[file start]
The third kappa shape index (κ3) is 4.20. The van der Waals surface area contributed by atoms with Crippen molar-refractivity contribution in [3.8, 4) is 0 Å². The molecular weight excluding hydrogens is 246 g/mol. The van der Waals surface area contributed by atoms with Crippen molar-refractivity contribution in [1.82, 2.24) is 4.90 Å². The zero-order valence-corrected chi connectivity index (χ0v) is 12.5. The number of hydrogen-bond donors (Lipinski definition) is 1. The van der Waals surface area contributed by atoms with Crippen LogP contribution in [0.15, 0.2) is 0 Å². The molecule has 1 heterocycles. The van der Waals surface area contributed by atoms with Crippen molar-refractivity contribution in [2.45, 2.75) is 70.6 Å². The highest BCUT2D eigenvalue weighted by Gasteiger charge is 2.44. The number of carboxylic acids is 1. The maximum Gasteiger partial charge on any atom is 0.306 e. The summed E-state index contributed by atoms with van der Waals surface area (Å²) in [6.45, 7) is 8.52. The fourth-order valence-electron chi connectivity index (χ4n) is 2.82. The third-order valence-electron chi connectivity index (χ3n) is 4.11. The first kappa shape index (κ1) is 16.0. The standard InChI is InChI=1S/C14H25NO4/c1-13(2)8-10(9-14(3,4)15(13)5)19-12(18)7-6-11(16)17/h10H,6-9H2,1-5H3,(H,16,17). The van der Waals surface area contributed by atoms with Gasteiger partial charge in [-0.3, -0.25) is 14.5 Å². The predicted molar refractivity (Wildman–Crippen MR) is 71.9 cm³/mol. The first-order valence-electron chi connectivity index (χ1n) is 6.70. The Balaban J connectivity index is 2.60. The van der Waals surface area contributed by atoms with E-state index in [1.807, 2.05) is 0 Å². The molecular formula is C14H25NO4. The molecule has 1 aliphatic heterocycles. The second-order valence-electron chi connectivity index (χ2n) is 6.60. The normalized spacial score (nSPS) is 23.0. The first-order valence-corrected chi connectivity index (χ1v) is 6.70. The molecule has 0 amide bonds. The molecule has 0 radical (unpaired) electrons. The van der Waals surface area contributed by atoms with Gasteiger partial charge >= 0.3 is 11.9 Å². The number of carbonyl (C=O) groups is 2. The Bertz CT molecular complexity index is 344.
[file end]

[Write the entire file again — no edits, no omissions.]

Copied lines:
The third kappa shape index (κ3) is 4.20. The van der Waals surface area contributed by atoms with Crippen molar-refractivity contribution in [3.8, 4) is 0 Å². The molecular weight excluding hydrogens is 246 g/mol. The van der Waals surface area contributed by atoms with Crippen molar-refractivity contribution in [1.82, 2.24) is 4.90 Å². The zero-order valence-corrected chi connectivity index (χ0v) is 12.5. The number of hydrogen-bond donors (Lipinski definition) is 1. The van der Waals surface area contributed by atoms with Crippen LogP contribution in [0.15, 0.2) is 0 Å². The molecule has 1 heterocycles. The van der Waals surface area contributed by atoms with Crippen molar-refractivity contribution in [2.45, 2.75) is 70.6 Å². The highest BCUT2D eigenvalue weighted by Gasteiger charge is 2.44. The number of carboxylic acids is 1. The maximum Gasteiger partial charge on any atom is 0.306 e. The summed E-state index contributed by atoms with van der Waals surface area (Å²) in [6.45, 7) is 8.52. The fourth-order valence-electron chi connectivity index (χ4n) is 2.82. The third-order valence-electron chi connectivity index (χ3n) is 4.11. The first kappa shape index (κ1) is 16.0. The standard InChI is InChI=1S/C14H25NO4/c1-13(2)8-10(9-14(3,4)15(13)5)19-12(18)7-6-11(16)17/h10H,6-9H2,1-5H3,(H,16,17). The van der Waals surface area contributed by atoms with Gasteiger partial charge in [-0.3, -0.25) is 14.5 Å². The predicted molar refractivity (Wildman–Crippen MR) is 71.9 cm³/mol. The first-order valence-electron chi connectivity index (χ1n) is 6.70. The Balaban J connectivity index is 2.60. The van der Waals surface area contributed by atoms with E-state index in [1.807, 2.05) is 0 Å². The molecular formula is C14H25NO4. The molecule has 1 aliphatic heterocycles. The second-order valence-electron chi connectivity index (χ2n) is 6.60. The normalized spacial score (nSPS) is 23.0. The first-order valence-corrected chi connectivity index (χ1v) is 6.70. The molecule has 0 amide bonds. The molecule has 0 radical (unpaired) electrons. The van der Waals surface area contributed by atoms with Gasteiger partial charge >= 0.3 is 11.9 Å². The number of carbonyl (C=O) groups is 2. The Bertz CT molecular complexity index is 344.